Eulogy for Diane Day

Eulogy for Diane Day
August 03, 2015
by Rev. John Partridge

This is the day.

This is the day that we knew was coming.

For months (or longer), we knew that one day soon, we would be here but no matter how much we knew, today still came faster than we expected and far faster than we wanted it to. Despite our knowledge and anticipation of this day, our pain is undiminished. Nothing the doctors said makes today any easier. And realistically I know that likewise, little or nothing that the preacher says is going to make it easier.

We have lost a friend, a wife, a sister, aunt, great-aunt, coworker, bowling buddy, and many other things. It is as if a light has been extinguished in an already darkening room. Diane Day was many things to many people, but to everyone who knew her, she was a light that brightened the room and the mood wherever she went. It was almost as if she was a star, and all of us who knew her had been pulled into her orbit. As she has been lost to us we feel as if we have been cast off in some way, we have lost the pull of her gravity, and we are adrift.

For Ronnie, Diane was his world, but much the same is true of Jan and Joan and the rest of Diane’s family. They have all lost the pull of her gravity, the anchor of her faith, the light of her smile and her sense of humor and so many other things. We will all struggle to find a new “normal” but the struggle will obviously be harder for those who knew her best.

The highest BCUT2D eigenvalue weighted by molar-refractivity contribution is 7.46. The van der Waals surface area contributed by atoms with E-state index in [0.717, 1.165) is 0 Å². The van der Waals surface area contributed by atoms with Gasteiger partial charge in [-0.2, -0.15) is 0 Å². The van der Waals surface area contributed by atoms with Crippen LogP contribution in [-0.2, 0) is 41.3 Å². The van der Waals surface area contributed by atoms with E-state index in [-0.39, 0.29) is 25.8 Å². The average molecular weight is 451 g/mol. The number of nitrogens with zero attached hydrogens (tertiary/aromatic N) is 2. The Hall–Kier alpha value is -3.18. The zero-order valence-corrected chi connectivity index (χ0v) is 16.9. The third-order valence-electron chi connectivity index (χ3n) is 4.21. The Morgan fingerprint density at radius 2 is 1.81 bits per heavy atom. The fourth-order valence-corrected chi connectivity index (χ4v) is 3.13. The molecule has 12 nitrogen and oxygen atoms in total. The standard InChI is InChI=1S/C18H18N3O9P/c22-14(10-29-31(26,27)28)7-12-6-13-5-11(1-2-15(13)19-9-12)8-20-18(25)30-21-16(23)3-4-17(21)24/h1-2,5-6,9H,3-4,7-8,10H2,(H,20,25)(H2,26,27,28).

Diane’s sister Joan shared this with me yesterday:

Diane was our older sister. I remember growing up always thinking she was the smart one. She did very well in high school; it seemed to come easy for her. She took French and many years later she could still speak it. Anything she wanted to do she would teach herself to do, sewing, cake decorating, canning, gardening, figuring out how to work the mechanics of things. She loved to read, loved the Indians, the Browns and always her cats. She was independent, disciplined, a hard worker, faithful to her friends and enjoyed cutting up with family. She was always willing to pitch in and help whatever the need. Her most outstanding quality was her love of her family. She didn’t have children of her own but loved all of ours. She took pride in her abilities to calm a fussy baby, crawl on the floor with the toddlers, play games with the younger, take the older bowling or play in the pool with them. My kids only saw her once a year or so but grew to know, love, and appreciate Aunt Dee. She is my big sister and she will always be loved and missed.